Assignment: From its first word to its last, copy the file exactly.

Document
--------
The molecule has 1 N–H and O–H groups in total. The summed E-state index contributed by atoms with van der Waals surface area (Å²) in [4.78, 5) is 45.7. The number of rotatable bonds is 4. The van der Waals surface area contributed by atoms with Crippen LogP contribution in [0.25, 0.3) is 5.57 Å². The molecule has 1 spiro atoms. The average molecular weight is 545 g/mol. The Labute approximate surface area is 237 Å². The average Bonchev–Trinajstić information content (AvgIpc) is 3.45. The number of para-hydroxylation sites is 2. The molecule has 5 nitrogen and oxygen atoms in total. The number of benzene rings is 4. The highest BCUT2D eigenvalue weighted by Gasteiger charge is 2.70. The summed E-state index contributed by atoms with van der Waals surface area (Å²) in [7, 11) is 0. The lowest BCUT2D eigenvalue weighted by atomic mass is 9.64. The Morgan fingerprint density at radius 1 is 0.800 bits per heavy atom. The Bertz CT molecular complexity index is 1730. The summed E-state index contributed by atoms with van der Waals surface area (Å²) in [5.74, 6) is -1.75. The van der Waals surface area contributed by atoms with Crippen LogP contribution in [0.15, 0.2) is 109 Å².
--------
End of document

The molecule has 1 N–H and O–H groups in total. The summed E-state index contributed by atoms with van der Waals surface area (Å²) in [4.78, 5) is 45.7. The number of rotatable bonds is 4. The van der Waals surface area contributed by atoms with Crippen LogP contribution in [0.25, 0.3) is 5.57 Å². The molecule has 1 spiro atoms. The average molecular weight is 545 g/mol. The Labute approximate surface area is 237 Å². The average Bonchev–Trinajstić information content (AvgIpc) is 3.45. The number of para-hydroxylation sites is 2. The molecule has 5 nitrogen and oxygen atoms in total. The number of benzene rings is 4. The highest BCUT2D eigenvalue weighted by Gasteiger charge is 2.70. The summed E-state index contributed by atoms with van der Waals surface area (Å²) in [7, 11) is 0. The lowest BCUT2D eigenvalue weighted by atomic mass is 9.64. The Morgan fingerprint density at radius 1 is 0.800 bits per heavy atom. The Bertz CT molecular complexity index is 1730. The summed E-state index contributed by atoms with van der Waals surface area (Å²) in [5.74, 6) is -1.75. The van der Waals surface area contributed by atoms with Crippen LogP contribution in [0.15, 0.2) is 109 Å².